Why There’s Such Confusion Over William And Catherine’s New Titles

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Following the heartbreaking death of Queen Elizabeth II, the deck of royal titles has been shuffled and redistributed, with many members of the royal family receiving new titles. King Charles III ascended the throne, naming Camilla Parker Bowles his queen consort and Prince William his direct heir.

William and his wife, Catherine Middleton, also received new titles. Not only did the couple inherit King Charles III and Camilla’s former roles as Duke and Duchess of Cornwall, but they also became Prince and Princess of Wales, making Kate the first to publicly hold the title since the late Diana Spencer.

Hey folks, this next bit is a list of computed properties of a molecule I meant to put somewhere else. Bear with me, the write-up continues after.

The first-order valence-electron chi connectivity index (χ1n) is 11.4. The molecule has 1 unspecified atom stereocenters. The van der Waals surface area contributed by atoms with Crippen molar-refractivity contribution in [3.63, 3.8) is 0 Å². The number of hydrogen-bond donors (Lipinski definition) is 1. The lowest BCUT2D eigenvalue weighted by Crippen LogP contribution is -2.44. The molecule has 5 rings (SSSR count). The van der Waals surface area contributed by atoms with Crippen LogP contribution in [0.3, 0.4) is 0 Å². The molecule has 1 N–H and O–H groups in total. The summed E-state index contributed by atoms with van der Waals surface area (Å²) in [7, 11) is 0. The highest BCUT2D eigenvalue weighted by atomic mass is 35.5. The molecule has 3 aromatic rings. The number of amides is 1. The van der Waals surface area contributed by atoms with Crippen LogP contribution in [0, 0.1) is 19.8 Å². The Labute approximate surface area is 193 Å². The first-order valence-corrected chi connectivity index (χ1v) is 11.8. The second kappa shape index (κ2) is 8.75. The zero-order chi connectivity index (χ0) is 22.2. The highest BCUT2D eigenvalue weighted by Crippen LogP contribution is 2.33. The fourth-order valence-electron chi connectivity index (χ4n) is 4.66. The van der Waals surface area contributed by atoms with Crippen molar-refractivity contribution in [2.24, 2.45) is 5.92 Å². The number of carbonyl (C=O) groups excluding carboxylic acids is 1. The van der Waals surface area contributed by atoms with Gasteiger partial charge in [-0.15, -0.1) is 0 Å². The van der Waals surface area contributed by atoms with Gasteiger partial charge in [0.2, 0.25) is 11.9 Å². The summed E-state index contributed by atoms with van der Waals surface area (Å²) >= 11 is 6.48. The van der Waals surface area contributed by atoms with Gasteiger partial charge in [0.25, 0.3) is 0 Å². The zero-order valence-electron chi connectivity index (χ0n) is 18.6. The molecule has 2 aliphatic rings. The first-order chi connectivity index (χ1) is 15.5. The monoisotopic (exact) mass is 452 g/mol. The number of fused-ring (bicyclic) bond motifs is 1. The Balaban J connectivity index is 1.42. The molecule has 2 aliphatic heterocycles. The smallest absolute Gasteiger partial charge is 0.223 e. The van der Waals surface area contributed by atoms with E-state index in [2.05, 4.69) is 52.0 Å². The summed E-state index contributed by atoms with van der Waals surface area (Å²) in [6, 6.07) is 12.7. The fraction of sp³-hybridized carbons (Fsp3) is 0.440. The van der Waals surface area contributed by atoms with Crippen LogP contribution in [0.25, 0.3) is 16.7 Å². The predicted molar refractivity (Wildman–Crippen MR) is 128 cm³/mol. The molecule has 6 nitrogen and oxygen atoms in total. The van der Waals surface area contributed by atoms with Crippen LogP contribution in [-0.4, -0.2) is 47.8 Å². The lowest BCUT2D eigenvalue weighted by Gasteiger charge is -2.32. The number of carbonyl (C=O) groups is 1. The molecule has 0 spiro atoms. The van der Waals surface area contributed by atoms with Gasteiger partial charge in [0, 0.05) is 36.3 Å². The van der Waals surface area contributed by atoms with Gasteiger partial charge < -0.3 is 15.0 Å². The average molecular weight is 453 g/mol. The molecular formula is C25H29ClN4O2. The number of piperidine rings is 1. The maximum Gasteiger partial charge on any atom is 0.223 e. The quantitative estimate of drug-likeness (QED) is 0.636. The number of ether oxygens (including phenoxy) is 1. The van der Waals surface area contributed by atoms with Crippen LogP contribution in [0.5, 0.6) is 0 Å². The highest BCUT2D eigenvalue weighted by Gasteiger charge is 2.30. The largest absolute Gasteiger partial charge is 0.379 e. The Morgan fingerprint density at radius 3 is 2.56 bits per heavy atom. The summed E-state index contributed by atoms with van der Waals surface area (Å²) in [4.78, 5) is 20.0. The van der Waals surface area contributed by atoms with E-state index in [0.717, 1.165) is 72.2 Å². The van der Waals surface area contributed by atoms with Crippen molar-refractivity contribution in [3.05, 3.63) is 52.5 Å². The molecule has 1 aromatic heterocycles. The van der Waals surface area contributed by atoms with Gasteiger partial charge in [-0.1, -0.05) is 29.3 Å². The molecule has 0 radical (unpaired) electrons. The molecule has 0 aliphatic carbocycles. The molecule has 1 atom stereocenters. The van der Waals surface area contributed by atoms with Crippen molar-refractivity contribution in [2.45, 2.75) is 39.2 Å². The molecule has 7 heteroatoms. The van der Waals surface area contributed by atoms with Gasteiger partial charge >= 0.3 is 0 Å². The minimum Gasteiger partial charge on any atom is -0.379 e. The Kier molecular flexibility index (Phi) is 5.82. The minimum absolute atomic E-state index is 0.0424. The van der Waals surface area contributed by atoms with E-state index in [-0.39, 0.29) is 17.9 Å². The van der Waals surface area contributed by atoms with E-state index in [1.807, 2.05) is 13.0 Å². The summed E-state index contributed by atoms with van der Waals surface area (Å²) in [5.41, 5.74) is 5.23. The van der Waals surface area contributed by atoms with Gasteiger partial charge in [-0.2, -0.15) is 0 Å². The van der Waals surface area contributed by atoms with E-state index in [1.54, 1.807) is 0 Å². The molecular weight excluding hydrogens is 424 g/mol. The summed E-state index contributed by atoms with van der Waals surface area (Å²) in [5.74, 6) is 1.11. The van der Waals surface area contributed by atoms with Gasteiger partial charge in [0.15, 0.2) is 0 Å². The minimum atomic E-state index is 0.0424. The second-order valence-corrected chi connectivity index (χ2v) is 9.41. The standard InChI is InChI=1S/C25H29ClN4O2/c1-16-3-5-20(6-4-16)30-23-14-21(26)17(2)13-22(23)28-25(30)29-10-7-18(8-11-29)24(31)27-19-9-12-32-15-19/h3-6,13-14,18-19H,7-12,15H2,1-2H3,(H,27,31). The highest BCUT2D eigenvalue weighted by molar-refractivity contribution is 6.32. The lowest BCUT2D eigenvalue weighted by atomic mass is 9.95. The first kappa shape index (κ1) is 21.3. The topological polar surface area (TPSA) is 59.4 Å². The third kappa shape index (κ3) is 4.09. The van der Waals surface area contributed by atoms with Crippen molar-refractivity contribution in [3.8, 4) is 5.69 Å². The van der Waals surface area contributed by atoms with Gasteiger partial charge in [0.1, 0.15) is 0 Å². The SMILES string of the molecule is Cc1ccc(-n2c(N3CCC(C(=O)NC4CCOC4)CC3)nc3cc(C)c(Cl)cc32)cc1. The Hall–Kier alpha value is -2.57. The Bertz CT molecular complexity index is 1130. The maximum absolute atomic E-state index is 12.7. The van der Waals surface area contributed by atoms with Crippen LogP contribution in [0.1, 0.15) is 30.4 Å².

As the new Prince and Princess of Wales, William and Kate are excited to honor “Wales’s proud history and traditions as well as a future that is full of promise,” William told the First Minister of Wales, Mark Drakeford, in a phone call. The couple has already updated their handles on Twitter and Instagram to reflect their new roles.

But when referring to the new prince and princess of Wales, an old confusion has resurfaced: how do you refer to William and Kate in the plural? Notably, royal expert Obie Scobie tweeted a video of the prince and princess arriving at Windsor Castle on September 10 with Prince Harry and Meghan Markle, the Duke and Duchess of Sussex. But in his tweet, Scobie referred to the couples as “[t]he Wales’s and the Sussexes.” One user called him out, feeling that a bestselling author should know that “[t]he plural of Wales is Waleses, not Wales’s.” 



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